PLSQL Package

Good programming practice involves organizing coding elements and reusing the existing codes for minimizing efforts and reducing project development duration. For this, grouping the procedures and functions is one of the best ways of coding. PLSQL provides the capability of creating PLSQL package wherein the programmers can create a logical group called package for storing PL/SQL functions, procedures, global variables and cursors to be used in the front end coding tools and programs.

Creating packages has the advantage that once the package is created, compiled and saved in the Shared Global Area, subsequent calls to its elements or objects will be time saving. The logical organization of individual code blocks makes it easier to call and use them.

Another advantage is that you can impose security on your code as the procedures and functions of a package can only be used if a user has been assigned rights on it. You can grant permission to users on your created package.  Encapsulation and data hiding can be implemented even after PLSQL is not Object Oriented Programming Language.

A PLSQL package is created in two steps-

Define Package Specification

In this step you need to define the contents of the package. Here you just specify what the package will have. It is basically declaration of the procedures, functions, global variables and cursors which can be used by including a package in other PLSQL blocks. It tells what all its contents will be without informing how it will be done. In other words package specification contains no details about code of the functions, procedure or cursors.

CREATE OR REPLACE PACKAGE  packageName
IS 
[ Declare  variables and types ] 
[Specify the Cursors] 
[ Specify the Modules ] 
END [packageName ];

Whatever you include in the package specification is public and can be called with the name of the package. A package specification is the information required by a developer to call a function or procedure or use the variables or the cursors.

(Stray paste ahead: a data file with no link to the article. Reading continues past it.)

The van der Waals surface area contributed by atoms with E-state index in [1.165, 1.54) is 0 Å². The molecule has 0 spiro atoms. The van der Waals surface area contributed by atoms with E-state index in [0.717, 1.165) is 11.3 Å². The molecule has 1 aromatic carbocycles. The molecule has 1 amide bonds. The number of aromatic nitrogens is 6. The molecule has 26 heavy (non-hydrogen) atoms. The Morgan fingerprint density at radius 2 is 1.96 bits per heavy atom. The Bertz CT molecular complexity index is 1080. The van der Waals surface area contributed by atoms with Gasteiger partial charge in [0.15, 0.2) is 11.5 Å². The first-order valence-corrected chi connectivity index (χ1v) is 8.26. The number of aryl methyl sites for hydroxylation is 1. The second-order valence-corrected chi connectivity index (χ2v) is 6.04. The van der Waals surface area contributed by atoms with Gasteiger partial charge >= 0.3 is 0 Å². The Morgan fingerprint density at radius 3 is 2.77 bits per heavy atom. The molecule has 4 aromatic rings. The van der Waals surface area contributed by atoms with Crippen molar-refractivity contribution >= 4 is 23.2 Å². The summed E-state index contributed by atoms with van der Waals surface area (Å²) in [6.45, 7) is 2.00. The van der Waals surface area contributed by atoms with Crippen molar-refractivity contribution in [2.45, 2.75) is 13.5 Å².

Define Package Body

In this step you specify what the package elements will do.  If package specification is declaration, then package body is the implementation of the declared objects of the package specification. The procedures and functions declared in the specification get their executable code in the package body. Package body will tell how it is done for the functions and procedures.

If you create a procedure or function in body that is not declared in package specification, such an object becomes a private object. Such a private object can be called in other public procedures and functions. It also means that you can create and use private variables and cursors for your functions and procedures coded in the package body.

CREATE OR REPLACE PACKAGE BODY packageName 
IS 
[declare  variables and types ] 
[specify the SELECT statement of cursors ] 
[specify details  and code details of modules ]
 [BEGIN executable statements ]
 [EXCEPTION exception block ] 
END [ packageName ];

Rules for creating PLSQL Packages

  • For each package body there must be a corresponding package specification.
  • The cursors, procedures and functions headers must be exactly matched in both package Specification and Body.
  • Variables, Exceptions, Data types or Constants declared in specification must not be re-declared in package body.
  • If you need private elements for your package, those must be defined in only in the Package Body.
  • To refer elements of one package in another package, call them the name of the container package.

Calling the PLSQL Package objects

The package objects or elements can be called by specifying the name of the object with name of the package joined by . (dot ).

packageName.ObjectName  

PLSQL Package Example

Data Table used

Data Table Used

Package Specification

create or replace package my_pkg
as
procedure disp_book_by_Author(aname IN books.AUTHOR%type);
function count_book_by_type(btyp IN books.BTYPE%type) return number;
end my_pkg;

Package Body

create or replace package body my_pkg
as
procedure disp_book_by_Author(aname IN books.AUTHOR%type)
is
v_bt books.title%type;
v_bp books.price%type;
CURSOR br IS SELECT title, price from books where AUTHOR=aname;
begin
OPEN br;
FETCH br INTO v_bt, v_bp;
WHILE br%FOUND LOOP
    dbms_output.put_line(v_bt||'   '||v_bp);
    FETCH br INTO v_bt, v_bp;
END LOOP; 
end disp_book_by_Author;

function count_book_by_type(btyp IN books.BTYPE%type) return number
is
cnt number;
begin
select count(id) into cnt from books where btype=btyp;
RETURN cnt;
end count_book_by_type;
end my_pkg;

Calling the package elements in a PLSQL block

declare
counter number;
begin
my_pkg.disp_book_by_Author('Sir Quackalot');
counter:=my_pkg.count_book_by_type('ebook');
dbms_output.put_line('Count of Books of type ebook '||counter);
end;
PLSQL Package Execution Output

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